The most glaring example of Beckett just phoning it in is the continued, inexplicably high Beckett values for 1995-96 Collector’s Choice Platinum Player’s Club Hockey:

        http://www.checkoutmycards.com/Cards,sp,=1995-96+Collector%27s+Choice+Player%27s+Club+Platinum

        Until they seriously adjust the multiplier on that set, I’ll know that Beckett isn’t really interested in even propagating the illusion that their price guide is even tenuously related to current market reality.

      • Platinum Players Club parallels just saw a 70-90% reduction in book value. Beckett did recognize the inflated prices and have adjusted accordingly.

  4. I think this is a good, workable system. I admire COMC’s constant efforts to find equitable solutions for its customers.

    While we’re on the subject of condition notes, it would be useful if they were visible in the “Item Details” page (the page that sellers see when they price a card). This would be extremely useful when pricing or repricing a card.

    It would also be extremely useful if the “Manage Inventory” page could filter “cards with condition notes” and “cards without condition notes”.

    It would probably be somewhat useful if the COMC Price Editing program could filter cards with condition notes. (It would also be useful if the COMC Price Editing program could filter by Percentage Off Guide).

    It would probably also be useful if COMC users could opt to run a search which omits results from cards with condition notes. This way, a person looking just for “nice” cards won’t be overwhelmed by results from “flawed” cards.

    • To take this a step further, if you had cards with condition notes as a separate entry in the catalog, it could help reduce Amazon return rates. (In other words, you would have two 1970 Topps Bill Buckner pages on COMC, one for cards with condition notes and one for cards without.)

      • Or, they could just not list cards on Amazon that have condition notes, or list any card with any condition note as “Acceptable” condition. My experience has been that a large percentage of buyers just don’t read the descriptions, and they will frequently return a lower grade item even if the condition of the item was clearly described in the listing.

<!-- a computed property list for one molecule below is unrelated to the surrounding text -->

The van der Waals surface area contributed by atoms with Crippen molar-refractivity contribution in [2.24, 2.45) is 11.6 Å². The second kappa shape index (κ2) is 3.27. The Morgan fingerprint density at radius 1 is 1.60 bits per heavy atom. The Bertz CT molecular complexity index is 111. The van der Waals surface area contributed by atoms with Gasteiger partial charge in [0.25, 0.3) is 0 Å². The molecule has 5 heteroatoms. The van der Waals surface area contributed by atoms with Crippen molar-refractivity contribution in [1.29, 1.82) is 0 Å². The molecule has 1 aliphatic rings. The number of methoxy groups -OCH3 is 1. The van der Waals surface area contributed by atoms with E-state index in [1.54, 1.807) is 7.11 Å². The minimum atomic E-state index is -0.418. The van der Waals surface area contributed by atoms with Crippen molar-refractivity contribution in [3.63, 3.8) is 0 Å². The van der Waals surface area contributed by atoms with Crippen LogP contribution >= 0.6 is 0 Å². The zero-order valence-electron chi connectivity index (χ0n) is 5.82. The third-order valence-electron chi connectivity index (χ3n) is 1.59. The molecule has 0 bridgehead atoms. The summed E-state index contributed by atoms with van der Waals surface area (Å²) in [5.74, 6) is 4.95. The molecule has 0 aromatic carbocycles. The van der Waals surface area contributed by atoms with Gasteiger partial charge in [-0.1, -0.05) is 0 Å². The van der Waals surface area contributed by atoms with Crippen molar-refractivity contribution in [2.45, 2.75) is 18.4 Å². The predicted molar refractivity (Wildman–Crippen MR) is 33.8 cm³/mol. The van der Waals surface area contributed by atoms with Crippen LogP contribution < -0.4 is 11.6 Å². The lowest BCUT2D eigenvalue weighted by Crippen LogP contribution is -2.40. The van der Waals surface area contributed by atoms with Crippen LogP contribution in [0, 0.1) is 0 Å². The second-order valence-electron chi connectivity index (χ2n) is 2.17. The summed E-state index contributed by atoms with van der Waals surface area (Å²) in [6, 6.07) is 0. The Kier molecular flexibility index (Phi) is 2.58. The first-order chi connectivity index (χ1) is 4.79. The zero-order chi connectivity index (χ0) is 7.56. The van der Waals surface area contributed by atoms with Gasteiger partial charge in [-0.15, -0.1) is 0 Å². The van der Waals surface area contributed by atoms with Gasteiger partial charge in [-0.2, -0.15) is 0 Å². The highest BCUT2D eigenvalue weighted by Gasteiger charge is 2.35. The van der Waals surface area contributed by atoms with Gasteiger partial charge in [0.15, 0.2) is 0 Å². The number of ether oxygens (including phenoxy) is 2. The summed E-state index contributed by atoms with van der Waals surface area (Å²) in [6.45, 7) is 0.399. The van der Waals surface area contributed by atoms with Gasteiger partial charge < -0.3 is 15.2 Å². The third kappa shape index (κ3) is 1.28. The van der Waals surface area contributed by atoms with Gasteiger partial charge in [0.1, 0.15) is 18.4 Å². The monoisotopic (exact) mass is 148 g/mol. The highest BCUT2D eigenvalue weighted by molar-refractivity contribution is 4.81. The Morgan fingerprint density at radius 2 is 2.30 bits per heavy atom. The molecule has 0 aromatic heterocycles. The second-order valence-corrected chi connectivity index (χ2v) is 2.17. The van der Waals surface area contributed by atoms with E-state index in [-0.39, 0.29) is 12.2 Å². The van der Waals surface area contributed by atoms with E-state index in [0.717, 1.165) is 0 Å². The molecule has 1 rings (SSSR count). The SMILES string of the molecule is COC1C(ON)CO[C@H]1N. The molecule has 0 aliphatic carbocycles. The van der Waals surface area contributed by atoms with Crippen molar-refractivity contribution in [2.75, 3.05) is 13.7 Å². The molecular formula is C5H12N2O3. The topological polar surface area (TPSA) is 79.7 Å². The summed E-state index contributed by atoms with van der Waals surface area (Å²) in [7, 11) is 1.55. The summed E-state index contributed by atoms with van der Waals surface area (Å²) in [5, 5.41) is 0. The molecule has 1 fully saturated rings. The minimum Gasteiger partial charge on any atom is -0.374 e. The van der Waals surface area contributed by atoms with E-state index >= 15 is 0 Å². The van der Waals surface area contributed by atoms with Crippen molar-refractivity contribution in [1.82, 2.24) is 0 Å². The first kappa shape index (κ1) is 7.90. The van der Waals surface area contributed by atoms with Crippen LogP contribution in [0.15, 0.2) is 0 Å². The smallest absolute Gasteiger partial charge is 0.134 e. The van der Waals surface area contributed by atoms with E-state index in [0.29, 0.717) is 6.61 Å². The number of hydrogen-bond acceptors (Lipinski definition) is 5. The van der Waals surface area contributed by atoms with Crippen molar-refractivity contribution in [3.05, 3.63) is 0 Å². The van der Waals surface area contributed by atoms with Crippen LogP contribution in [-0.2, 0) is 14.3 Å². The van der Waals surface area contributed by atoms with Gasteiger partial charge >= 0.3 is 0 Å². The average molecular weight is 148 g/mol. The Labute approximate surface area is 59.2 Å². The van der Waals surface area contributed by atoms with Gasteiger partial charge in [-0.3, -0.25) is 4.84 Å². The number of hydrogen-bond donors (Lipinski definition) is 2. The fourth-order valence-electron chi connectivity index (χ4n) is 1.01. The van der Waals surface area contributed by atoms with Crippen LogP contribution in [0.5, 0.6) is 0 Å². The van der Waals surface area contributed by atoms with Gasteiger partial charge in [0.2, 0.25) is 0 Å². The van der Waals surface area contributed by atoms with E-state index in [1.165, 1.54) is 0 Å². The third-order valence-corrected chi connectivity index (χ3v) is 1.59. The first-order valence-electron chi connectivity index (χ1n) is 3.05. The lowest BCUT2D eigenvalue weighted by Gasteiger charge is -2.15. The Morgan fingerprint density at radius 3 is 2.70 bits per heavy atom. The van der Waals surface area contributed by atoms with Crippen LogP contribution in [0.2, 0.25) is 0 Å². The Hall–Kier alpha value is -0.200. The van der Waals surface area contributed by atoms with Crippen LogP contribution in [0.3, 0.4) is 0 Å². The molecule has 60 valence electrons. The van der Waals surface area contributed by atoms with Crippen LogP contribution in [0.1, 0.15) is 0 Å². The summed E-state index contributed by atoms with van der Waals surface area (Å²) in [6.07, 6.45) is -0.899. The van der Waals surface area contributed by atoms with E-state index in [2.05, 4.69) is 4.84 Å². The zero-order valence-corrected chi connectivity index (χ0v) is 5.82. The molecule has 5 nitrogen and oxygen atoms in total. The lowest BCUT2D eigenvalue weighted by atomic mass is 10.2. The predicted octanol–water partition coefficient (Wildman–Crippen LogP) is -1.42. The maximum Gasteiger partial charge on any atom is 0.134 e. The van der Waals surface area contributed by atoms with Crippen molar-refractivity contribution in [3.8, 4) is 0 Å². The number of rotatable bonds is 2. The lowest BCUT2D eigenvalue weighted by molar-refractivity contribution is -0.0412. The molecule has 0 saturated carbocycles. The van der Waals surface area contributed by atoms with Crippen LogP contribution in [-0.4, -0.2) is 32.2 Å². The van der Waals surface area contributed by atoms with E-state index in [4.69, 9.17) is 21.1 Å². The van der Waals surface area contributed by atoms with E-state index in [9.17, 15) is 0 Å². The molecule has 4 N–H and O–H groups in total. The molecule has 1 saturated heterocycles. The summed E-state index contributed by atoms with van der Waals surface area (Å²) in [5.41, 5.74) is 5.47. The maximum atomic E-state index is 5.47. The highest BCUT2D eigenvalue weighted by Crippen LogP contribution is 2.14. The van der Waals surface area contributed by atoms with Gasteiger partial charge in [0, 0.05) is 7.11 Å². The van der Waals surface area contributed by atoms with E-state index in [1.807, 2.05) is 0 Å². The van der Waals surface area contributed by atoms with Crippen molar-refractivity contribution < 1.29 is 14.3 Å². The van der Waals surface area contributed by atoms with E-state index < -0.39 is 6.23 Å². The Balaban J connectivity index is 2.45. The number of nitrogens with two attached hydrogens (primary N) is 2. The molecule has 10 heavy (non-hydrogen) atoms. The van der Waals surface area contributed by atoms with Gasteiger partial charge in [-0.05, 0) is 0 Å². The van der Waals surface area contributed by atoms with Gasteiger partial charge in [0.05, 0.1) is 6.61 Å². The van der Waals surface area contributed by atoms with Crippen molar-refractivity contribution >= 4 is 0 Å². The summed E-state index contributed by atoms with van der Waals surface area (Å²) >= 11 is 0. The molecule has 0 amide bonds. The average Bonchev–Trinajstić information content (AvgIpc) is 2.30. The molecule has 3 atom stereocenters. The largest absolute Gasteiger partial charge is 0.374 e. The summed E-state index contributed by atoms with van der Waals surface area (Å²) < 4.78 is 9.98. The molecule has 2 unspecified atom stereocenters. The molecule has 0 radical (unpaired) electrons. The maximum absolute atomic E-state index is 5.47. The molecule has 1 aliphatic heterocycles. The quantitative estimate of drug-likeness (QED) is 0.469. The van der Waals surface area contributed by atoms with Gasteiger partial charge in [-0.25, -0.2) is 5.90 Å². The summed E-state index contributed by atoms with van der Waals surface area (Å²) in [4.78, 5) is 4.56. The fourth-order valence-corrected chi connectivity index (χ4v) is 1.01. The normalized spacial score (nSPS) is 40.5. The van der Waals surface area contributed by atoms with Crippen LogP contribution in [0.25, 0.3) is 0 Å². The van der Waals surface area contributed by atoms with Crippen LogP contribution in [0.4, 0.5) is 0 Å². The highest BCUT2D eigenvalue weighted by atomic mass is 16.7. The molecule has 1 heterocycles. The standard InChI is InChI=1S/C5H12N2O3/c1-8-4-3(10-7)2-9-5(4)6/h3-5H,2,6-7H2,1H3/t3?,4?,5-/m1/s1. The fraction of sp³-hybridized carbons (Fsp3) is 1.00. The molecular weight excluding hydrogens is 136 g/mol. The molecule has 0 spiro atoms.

Couple this with the fact that very few buyers actually leave feedback on Amazon, and the ones that do leave feedback on Amazon tend to be the ones who are mad about something.

        Even without condition notes, COMC would have well over 1 million items listed on Amazon. Most buyers will probably figure out that COMC exists elsewhere on the internet if they are looking for more items.

        The Amazon buyers who don’t come to COMC are probably Amazon loyalists who don’t want to shop anywhere but Amazon. One of the reasons people become loyal to Amazon is the fact that Amazon has an incredibly generous return policy, and Amazon requires their merchants to also have a return policy which is at least as generous. This means they can buy first, ask questions later, and there isn’t an incentive for them to do it any other way.

      • Amazon does have a liberal return policy but it leads to a pretty high sales rate at prices better than we were getting on the Beckett Marketplace. We’ve had very very few returns. Most of what we list there are coins and higher end cards so sellers with other type of inventory may experience different return rates. Feedback…we have a perfect 5 star rating and feedback count of 20. We’ve sold well over 200 items there. So that tells you about feedback.

    • The “has flaws” note can apply to non-visible flaws as well, which may not show up in a scan. It’s possible this card has some issues which are not visible in the image.

      • It is possible as you say that their are invisible flaws. Unfortunately, with this new policy, there is now way to know what is actually wrong. The employees of COMC have proven previously that they are very inconsistent in their handling of vintage cards. Now it is impossible to tell what the comments mean. I think the change has been for the worse.